Homeowners losing incentive to refinance loans

February 20, 1992|By Ellen James Martin | Ellen James Martin,Staff Writer

Maryland homeowners are increasingly opting out of the mortgage refinancing market because of higher interest rates, but home purchasers are taking their places at lenders' offices.

"We're inundated with new applications -- mostly for purchases," said Kent Baklor, president of Bankers First Mortgage. A month ago, 95 percent of the applicants coming into Mr. Baklor's Owings Mills office wanted to refinance. Today, that figure has fallen to 50 percent.

"People are feeling a little more comfortable about getting out there and buying another house," Mr. Baklor said.

Local lenders, who were so swamped with refinancing applications that some closed their windows a few weeks ago, are delighted with the trend.

"I'm very thankful to have [applications for mortgages to buy homes] in front of me. Buyers are under a contractual obligation to go through with a purchase, and they're a lot less fickle customers than the refinancers, who will bail out if rates go up," said Michael E. Callahan, president of Genesis Mortgage Co., an Owings Mills-based mortgage banking firm.

The mortgage picture locally is mirrored nationwide, said Richard Peach, deputy chief economist at the Mortgage Bankers Association in Washington. "Applications to purchase a home are rising, but the increase in mortgage rates over the last month has caused the refinance numbers to start to slide," Mr. Peach said.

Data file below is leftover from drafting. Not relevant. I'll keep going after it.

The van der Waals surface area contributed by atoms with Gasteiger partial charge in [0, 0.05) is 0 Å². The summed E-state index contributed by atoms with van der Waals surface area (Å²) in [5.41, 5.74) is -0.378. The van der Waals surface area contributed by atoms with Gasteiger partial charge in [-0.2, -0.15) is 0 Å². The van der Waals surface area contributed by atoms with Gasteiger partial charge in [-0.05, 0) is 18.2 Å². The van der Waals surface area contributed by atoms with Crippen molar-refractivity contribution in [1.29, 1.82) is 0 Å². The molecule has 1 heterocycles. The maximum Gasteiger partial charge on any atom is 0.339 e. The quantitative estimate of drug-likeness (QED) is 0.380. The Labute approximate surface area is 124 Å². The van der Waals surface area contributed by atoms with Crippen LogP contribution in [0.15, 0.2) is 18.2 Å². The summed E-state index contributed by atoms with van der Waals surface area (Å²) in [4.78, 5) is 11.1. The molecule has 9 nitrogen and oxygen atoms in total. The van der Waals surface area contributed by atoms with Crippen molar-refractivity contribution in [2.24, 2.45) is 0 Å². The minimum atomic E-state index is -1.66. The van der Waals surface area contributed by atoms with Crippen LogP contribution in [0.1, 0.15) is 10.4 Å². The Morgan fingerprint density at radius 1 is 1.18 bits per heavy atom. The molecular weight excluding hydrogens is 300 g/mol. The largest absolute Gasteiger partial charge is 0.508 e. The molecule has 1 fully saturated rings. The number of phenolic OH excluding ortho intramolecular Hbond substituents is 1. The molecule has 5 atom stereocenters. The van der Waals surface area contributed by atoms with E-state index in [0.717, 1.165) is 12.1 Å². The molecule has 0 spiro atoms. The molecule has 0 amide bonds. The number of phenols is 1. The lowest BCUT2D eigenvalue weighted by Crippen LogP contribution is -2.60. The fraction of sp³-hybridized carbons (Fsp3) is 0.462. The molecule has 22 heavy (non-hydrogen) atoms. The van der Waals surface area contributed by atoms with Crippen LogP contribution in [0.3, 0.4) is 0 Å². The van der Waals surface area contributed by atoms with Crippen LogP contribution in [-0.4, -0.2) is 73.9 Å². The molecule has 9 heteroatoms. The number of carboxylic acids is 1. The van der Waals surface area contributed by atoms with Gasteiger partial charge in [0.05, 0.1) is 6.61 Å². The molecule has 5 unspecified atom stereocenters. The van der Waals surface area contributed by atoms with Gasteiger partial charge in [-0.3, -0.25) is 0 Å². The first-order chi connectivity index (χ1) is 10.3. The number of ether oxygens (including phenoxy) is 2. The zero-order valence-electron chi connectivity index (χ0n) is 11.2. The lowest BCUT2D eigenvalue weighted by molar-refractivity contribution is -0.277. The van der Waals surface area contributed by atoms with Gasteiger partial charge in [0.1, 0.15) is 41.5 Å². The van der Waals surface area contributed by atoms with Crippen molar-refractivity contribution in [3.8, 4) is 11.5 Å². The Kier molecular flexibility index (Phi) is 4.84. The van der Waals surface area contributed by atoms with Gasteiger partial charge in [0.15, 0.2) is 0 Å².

The decline in demand for refinancing relates directly to a recent rise in mortgage rates, said Paul Havemann, a vice president at HSH Associates, a New Jersey firm that publishes mortgage rate-information nationwide.

Nationwide, the cost of a fixed-rate, 30-year mortgage carrying 2 1/2 points (a point is 1 percent of the mortgage amount) fell to a 17-year low of 8.31 percent Jan. 10 but has risen to 8.80 percent, he said.

"Some people who wanted to refinance missed the boat," Mr. Havemann said. Many whose current mortgages carry rates of 9 1/2 percent or slightly higher now think applying for a new loan isn't worthwhile because of the time and refinancing costs required.

Baltimore Sun Articles
Please note the green-lined linked article text has been applied commercially without any involvement from our newsroom editors, reporters or any other editorial staff.